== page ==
LeadingAge Magazine · September-October 2018 • Volume 08 • Number 05

Housing Plus Services Research: A Decade of Lessons in How to Influence Policy and Practice

September 17, 2018 | by Geralyn Magan

Research has helped promote housing plus services models and has demonstrated their value. Turning promise into policy is the greatest challenge.

A comprehensive planning process prompted leaders at A.M. McGregor Home to make significant changes to their organization’s strategic direction in 1999.

That decision had a direct and long-lasting impact on the Cleveland-based LeadingAge member. The decision also helped shape a decade of research at LeadingAge.

“We realized, even as early as 1999, that the nursing home model was already an unsustainable way of taking care of seniors, especially the low-income seniors we had committed ourselves to serving,” says Rob Hilton, who was chair of the organization’s board at the time, and now serves as its president and CEO. “We also recognized the appalling lack of appropriate housing for low-income seniors outside of institutional care.”

Hilton knew McGregor would need help to carry out its new commitment to “take services to seniors rather than taking seniors to services.” So, he called Robyn Stone, executive director of the Institute for the Future of Aging Services (now the LeadingAge LTSS Center @UMass Boston).

Hilton was not surprised when Stone suggested that his request warranted further research. He even agreed to help pay for it.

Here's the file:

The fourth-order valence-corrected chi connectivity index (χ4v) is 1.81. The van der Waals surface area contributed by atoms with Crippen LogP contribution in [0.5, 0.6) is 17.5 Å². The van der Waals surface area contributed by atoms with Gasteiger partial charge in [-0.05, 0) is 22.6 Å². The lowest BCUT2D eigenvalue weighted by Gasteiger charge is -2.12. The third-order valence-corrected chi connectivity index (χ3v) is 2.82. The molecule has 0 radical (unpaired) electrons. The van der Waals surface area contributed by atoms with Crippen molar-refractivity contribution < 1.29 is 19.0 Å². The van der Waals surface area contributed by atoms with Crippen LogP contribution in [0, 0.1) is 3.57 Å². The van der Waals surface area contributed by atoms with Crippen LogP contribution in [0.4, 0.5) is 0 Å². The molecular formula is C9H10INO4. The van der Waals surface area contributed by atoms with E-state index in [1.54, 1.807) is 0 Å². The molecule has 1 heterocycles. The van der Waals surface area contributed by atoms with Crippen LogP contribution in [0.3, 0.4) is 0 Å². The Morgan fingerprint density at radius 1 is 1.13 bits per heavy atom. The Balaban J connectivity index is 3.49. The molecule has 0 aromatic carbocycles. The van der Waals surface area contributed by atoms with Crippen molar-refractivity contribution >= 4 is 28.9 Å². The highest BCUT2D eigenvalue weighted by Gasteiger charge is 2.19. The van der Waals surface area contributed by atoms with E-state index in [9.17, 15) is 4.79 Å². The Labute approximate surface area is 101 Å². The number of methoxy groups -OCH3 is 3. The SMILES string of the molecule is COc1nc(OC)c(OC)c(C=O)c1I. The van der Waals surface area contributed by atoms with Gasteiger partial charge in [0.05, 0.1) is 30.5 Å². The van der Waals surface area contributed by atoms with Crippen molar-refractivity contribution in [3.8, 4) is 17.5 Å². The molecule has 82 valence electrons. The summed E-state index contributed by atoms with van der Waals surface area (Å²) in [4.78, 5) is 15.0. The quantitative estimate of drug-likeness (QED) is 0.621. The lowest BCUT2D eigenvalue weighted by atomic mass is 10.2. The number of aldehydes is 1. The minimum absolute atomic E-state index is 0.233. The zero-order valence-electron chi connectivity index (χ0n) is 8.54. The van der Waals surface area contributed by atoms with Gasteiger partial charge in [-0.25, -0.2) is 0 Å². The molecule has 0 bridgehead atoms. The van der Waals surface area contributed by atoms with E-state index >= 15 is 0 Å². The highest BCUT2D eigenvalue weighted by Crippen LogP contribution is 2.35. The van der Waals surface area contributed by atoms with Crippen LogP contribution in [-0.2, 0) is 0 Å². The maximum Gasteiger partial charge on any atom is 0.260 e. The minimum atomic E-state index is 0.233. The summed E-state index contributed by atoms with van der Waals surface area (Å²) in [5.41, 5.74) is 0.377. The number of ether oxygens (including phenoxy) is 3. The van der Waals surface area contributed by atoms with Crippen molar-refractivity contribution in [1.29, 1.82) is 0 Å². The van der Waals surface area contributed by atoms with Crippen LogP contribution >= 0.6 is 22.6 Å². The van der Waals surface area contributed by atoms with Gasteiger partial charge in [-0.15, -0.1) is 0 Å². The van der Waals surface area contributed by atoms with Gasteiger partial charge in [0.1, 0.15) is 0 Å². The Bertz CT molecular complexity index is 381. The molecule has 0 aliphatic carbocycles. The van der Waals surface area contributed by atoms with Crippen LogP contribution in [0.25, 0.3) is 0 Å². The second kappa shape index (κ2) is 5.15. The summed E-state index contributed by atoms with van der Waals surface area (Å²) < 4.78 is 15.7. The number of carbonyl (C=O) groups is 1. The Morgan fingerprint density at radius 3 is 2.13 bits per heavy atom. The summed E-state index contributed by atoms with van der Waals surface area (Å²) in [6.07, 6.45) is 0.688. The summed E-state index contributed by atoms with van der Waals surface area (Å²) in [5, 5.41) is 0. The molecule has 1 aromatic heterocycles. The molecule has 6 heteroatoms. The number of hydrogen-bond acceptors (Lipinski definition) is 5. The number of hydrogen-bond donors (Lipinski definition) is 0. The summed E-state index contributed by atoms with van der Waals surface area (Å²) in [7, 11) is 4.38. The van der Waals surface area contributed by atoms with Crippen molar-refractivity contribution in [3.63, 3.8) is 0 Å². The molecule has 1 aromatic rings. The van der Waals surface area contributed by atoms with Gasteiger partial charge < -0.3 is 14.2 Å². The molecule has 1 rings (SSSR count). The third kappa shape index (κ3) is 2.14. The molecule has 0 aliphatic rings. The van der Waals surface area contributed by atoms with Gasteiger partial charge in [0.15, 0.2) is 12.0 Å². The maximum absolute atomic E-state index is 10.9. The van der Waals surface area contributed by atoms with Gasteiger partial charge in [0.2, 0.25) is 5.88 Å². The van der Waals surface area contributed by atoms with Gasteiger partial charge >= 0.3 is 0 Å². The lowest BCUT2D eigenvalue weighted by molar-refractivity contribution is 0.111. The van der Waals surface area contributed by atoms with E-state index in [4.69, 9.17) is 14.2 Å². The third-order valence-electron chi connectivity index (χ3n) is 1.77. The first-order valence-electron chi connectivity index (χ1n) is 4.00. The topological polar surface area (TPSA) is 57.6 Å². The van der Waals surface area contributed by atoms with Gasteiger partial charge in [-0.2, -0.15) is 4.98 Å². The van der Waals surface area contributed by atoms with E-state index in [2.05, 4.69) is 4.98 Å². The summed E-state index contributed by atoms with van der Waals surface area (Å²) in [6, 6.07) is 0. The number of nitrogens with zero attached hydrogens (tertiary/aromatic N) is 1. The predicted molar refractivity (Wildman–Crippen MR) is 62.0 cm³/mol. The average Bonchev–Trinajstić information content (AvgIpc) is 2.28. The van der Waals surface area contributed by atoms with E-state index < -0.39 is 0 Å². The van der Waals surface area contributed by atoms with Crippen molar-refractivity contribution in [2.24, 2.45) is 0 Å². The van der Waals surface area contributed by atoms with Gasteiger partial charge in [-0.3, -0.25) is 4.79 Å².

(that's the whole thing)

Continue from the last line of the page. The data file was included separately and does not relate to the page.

That initial conversation eventually led to a 2006 research report, funded by the newly established McGregor Foundation and the U.S. Department of Housing and Urban Development (HUD), which documented how housing providers around the country were meeting the growing need for housing-based services and supports among older adults with low incomes. Researchers also organized 4 regional workshops designed to develop a shared understanding of the models that were already being used to link affordable housing with health and supportive services.

The study and workshops helped McGregor decide to focus on providing clinical services to community-dwelling older adults through the Program of All-Inclusive Care for the Elderly.

“We were basically looking for guidance on how we would conduct our practice,” says Hilton. “That research was very influential in our own strategic planning.”

Not long after that first study began, Stone received a call from Dean Painter, president/CEO of Eaton Terrace (now Eaton Senior Communities), an affordable senior housing community in Lakewood, CO.

Painter and his colleagues at Golden West Senior Residence in Boulder and Hover Manor in Longmont, wanted to find out whether their investment in onsite services was helping residents age in place, and at what cost. That request led to a 2007 report, supported by the Retirement Research Foundation and the Murray and Sydell Rosenberg Foundation (affiliated with Greystone). The report documented strategies that the 3 housing communities were using to link residents with services. It also recommended several avenues for further research.

“We intuitively knew that our residents were healthier and happier than people who didn’t have (onsite) services, but we had no data to back that up,” says David Smart, who worked at Golden West at the time and is now president/CEO at Eaton. “So, when IFAS agreed to study what we were doing, it was very exciting.”

Nancy Eldridge was executive director at Cathedral Square Corporation, Burlington, VT, in 2005, when a group of housing providers who were members of the American Association of Homes and Services for the Aging (now LeadingAge) first began talking about the benefits of coordinating services for older adults living in affordable senior housing.